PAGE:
Here we give an example of how to use the Apache Spark ML machine learning library. We will write a Python program to do logistic regression.

In order to use this you need a copy of Apache Spark. The easy way to obtain that is to download a Docker container. Just make sure you get one that includes the Analytics libraries, like NumPy. If you will have to add them to your Python environment manually.

[See Also: QA in DevOps is Shrinking – Here’s What You Can Do About It]

SPARK ML

Spark ML is the machine learning library you should be using if you are using Apache Spark. It is better than the other well-known machine learning library for Python, scikit-learn, because it can scale with Apache Spark, as it understands RDDs etc. In other words it can run across a distributed architecture, thus letting it handle very large data sets.

Here we will do logistic regression. Logistic regression gives a binary response (1=true and 0=false) given some input. For data, we will use the data from WikiPedia’s definition of logistic regression. In that example they predict how likely someone is to pass an exam based upon the number of hours studied.

To be precise, they found that the linear relationship between hours studied, x, and likelihood to pass the exam, y, is:

y = 1.5046x - 4.0777

Thus, based on the definition of logistic regression, the probability of passing for any given number of hours is:

pr = 1 / (1 + e**y)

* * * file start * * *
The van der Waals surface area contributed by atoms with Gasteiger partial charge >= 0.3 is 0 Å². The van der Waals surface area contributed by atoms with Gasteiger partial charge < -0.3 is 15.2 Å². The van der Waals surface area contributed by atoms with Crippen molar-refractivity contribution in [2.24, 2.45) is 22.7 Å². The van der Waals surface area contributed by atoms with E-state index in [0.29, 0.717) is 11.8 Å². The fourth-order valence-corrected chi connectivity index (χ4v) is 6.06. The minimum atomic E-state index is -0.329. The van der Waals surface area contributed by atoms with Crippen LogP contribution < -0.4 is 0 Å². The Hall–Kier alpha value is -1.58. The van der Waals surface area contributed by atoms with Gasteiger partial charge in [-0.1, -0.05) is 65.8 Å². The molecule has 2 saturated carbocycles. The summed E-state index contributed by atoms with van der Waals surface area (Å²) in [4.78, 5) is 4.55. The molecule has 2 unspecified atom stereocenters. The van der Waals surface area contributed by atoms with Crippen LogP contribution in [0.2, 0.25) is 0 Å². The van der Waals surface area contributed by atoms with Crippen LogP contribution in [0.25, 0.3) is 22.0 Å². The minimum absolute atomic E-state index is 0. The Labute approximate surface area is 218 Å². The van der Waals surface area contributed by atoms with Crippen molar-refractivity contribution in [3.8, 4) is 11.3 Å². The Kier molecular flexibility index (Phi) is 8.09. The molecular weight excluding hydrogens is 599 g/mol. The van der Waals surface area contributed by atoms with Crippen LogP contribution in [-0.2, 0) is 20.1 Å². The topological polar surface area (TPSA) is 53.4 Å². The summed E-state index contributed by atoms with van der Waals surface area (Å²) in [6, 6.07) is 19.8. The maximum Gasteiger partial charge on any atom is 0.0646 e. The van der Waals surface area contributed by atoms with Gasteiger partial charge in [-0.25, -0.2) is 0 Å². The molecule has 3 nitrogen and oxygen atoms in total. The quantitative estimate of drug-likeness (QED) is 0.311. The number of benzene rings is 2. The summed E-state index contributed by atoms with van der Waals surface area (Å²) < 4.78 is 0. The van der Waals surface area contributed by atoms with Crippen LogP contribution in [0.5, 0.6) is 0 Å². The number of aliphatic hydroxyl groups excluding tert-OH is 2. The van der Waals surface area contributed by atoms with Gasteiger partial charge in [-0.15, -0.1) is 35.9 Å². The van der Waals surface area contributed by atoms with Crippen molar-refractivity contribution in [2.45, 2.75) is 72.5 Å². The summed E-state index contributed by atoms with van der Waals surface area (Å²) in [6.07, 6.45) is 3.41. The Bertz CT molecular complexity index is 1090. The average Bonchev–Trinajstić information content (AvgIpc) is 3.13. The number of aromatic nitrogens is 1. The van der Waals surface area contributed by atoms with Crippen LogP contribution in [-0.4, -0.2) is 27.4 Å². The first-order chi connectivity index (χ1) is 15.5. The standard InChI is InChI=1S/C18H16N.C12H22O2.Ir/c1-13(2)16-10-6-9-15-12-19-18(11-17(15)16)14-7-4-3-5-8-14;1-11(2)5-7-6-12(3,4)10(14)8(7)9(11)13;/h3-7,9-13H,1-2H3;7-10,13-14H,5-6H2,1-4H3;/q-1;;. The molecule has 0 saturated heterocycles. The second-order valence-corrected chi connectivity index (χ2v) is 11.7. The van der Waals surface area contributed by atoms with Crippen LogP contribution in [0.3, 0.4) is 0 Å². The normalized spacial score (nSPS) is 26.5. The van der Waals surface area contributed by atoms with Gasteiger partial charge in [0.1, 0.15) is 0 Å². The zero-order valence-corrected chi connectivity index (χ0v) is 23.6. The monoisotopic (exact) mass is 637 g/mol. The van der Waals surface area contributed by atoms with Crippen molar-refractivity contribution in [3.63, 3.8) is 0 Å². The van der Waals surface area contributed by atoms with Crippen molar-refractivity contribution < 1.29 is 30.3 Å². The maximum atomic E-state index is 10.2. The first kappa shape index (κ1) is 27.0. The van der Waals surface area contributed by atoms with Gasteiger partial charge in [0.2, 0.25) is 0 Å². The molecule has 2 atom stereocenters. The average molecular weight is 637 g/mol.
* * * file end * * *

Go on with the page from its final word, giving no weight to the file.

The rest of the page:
Per the rules of lr, when pr > 50% then the binary response is 1 (true), otherwise 0 (false).

[See Also: Use of ELK Stack (ElasticSearch, LogStash and Kibana)]

PYTHON EXAMPLE

You can copy the code below in pyspark or create a Jupyter or Zeppelin notebook. In the code below we explain each step.

 import numpy as np
 from numpy import array
 from pyspark.mllib.regression import LabeledPoint
 from pyspark.mllib.classification import LogisticRegressionWithLBFGS

# This array gives whether someone passed an exam, on the left-hand

# side, given the number of hours they studied, on the right-hand side.

# As you can see, how much you study is definitely correlated

# with how likely you are to pass.

# We put this into array(float, array(float)) format as that is the format

# expected by the LabeledPoint constructor that you plug into the

# Spark ML Logistic Regression training function.

studyHours = [

[ 0, [0.5]],
 [ 0, [0.75]],
 [ 0, [1.0]],
 [ 0, [1.25]],
 [ 0, [1.5]],
 [ 0, [1.75]],
 [ 1, [1.75]],
 [ 0, [2.0]],
 [ 1, [2.25]],
 [ 0, [2.5]],
 [ 1, [2.75]],
 [ 0, [3.0]],
 [ 1, [3.25]],
 [ 0, [3.5]],
 [ 1, [4.0]],
 [ 1, [4.25]],
 [ 1, [4.5]],
 [ 1, [4.75]],
 [ 1, [5.0]],
 [ 1, [5.5]]
 ]

# define a function to take a float, array(float) and return a

# LabeledPoint object

def labelPt(label, points):
 return LabeledPoint(label,points)

# create an array of LabeledPoint objects

a = []
 for p, h in studyHours:
 a.append(labelPt(p,h))

# train the model using the Logistic Regression Spark ML function

lrm = LogisticRegressionWithLBFGS.train(sc.parallelize(a))

# ask Spark to predict whether a student will pass the test if they

“ study 3 hours. It will respond “1” meaning “yes.”

lrm.predict([3])

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